The IRIN news service has a good piece about how responding to the devastation wrought by disaster in urban areas offers very different challenges than responding to disasters in more rural areas. Worth a read.

Sunday, April 06, 2014

When 'Never again' happened again

This essay is part of an occasional feature on this blog that presents compelling stories from elsewhere in the world, particularly Africa, that are little reported in the American media. It's part of my campaign to get people to realize there is a lot going on in the world outside the US, IsraelStine and the Trumped Up Enemy of the Month. A list of all pieces in this series can be found found here..

Today marks the 20th anniversary of the beginning of the Rwandan genocide during which at least 800,000 people were murdered. It was one of the world's worst atrocities of the century and certainly the worst to be covered during the age of cable news television. It occurred a year, almost to the week, after politicians and dignitaries in Washington solemnly promised 'Never again' while inaugurating the Holocaust Memorial Museum.

In 2004, I wrote a long series of essays on the occasion of the 10th anniversary which gave a lot of information and background about the genocide.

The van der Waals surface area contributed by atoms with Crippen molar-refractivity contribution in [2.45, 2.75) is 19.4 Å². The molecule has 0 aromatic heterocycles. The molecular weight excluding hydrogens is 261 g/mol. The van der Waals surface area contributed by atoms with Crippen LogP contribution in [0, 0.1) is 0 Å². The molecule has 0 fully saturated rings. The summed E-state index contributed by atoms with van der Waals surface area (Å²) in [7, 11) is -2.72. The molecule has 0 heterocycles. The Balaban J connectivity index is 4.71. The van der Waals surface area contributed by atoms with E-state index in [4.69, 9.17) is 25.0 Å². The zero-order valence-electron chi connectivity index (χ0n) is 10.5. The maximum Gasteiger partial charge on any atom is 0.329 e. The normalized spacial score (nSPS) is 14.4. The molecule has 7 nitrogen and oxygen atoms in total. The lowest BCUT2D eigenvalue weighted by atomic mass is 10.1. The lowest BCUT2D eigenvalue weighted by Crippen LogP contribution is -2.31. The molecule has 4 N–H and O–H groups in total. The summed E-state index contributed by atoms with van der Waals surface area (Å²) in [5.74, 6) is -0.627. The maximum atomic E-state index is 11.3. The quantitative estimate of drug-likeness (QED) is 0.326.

They are as follows (yes, I know the images do not work):

-Ten years later (an intro)
-Pre-genocide history
-How the genocide unfolded
-Myths and realities about the genocide (Part 1)
-Myths and realities about the genocide (Part 2)
-The genocide's orphans
-Hate media and their role in the genocide
-International law and American law on genocide
-Post-genocide justice
-The post-genocide government
-Lessons and conclusions

Saturday, March 01, 2014

Happy birthday Peace Corps

Today is national Peace Corps Day. In 2004, I wrote this essay (slightly modified since) in honor of Peace Corps Day. It's become a bit of a tradition for me to re-post it every March 1.

Moms and dads have their day. Old presidents have their day. So do labor unions and medieval saints. Soldiers have two official days plus numerous 'support our troops' rallies. Even bosses and secretaries have days, according to Hallmark. So why not Peace Corps volunteers?